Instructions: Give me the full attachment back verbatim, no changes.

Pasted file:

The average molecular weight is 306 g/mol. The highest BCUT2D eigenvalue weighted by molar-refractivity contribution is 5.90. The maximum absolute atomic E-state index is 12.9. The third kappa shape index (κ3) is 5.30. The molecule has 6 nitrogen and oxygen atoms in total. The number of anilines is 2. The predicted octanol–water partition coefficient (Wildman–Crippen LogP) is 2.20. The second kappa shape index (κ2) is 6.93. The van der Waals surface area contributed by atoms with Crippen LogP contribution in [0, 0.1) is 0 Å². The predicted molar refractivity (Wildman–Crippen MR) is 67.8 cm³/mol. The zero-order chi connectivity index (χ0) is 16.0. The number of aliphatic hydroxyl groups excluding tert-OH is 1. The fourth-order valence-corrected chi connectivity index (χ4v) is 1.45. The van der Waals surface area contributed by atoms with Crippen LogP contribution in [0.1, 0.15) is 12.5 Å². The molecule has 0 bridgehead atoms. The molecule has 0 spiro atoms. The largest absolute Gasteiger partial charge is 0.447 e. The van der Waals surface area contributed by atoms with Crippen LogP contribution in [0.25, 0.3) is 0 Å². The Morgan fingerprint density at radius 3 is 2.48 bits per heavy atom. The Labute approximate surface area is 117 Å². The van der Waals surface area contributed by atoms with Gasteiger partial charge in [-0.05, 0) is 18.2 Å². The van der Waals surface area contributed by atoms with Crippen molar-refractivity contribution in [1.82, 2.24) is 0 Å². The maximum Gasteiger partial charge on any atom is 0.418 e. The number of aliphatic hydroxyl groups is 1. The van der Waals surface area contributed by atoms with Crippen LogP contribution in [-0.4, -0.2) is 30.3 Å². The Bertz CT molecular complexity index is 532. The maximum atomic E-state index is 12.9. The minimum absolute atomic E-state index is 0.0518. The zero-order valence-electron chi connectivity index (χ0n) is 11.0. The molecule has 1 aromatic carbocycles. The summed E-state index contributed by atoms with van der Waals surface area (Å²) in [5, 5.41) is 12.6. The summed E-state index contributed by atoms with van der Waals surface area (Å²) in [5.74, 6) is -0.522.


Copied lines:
The average molecular weight is 306 g/mol. The highest BCUT2D eigenvalue weighted by molar-refractivity contribution is 5.90. The maximum absolute atomic E-state index is 12.9. The third kappa shape index (κ3) is 5.30. The molecule has 6 nitrogen and oxygen atoms in total. The number of anilines is 2. The predicted octanol–water partition coefficient (Wildman–Crippen LogP) is 2.20. The second kappa shape index (κ2) is 6.93. The van der Waals surface area contributed by atoms with Crippen LogP contribution in [0, 0.1) is 0 Å². The predicted molar refractivity (Wildman–Crippen MR) is 67.8 cm³/mol. The zero-order chi connectivity index (χ0) is 16.0. The number of aliphatic hydroxyl groups excluding tert-OH is 1. The fourth-order valence-corrected chi connectivity index (χ4v) is 1.45. The van der Waals surface area contributed by atoms with Crippen LogP contribution in [0.1, 0.15) is 12.5 Å². The molecule has 0 bridgehead atoms. The molecule has 0 spiro atoms. The largest absolute Gasteiger partial charge is 0.447 e. The van der Waals surface area contributed by atoms with Crippen LogP contribution in [0.25, 0.3) is 0 Å². The Morgan fingerprint density at radius 3 is 2.48 bits per heavy atom. The Labute approximate surface area is 117 Å². The van der Waals surface area contributed by atoms with Gasteiger partial charge in [-0.05, 0) is 18.2 Å². The van der Waals surface area contributed by atoms with Crippen molar-refractivity contribution in [1.82, 2.24) is 0 Å². The maximum Gasteiger partial charge on any atom is 0.418 e. The number of aliphatic hydroxyl groups is 1. The van der Waals surface area contributed by atoms with Crippen LogP contribution in [-0.4, -0.2) is 30.3 Å². The Bertz CT molecular complexity index is 532. The maximum atomic E-state index is 12.9. The minimum absolute atomic E-state index is 0.0518. The zero-order valence-electron chi connectivity index (χ0n) is 11.0. The molecule has 1 aromatic carbocycles. The summed E-state index contributed by atoms with van der Waals surface area (Å²) in [5, 5.41) is 12.6. The summed E-state index contributed by atoms with van der Waals surface area (Å²) in [5.74, 6) is -0.522.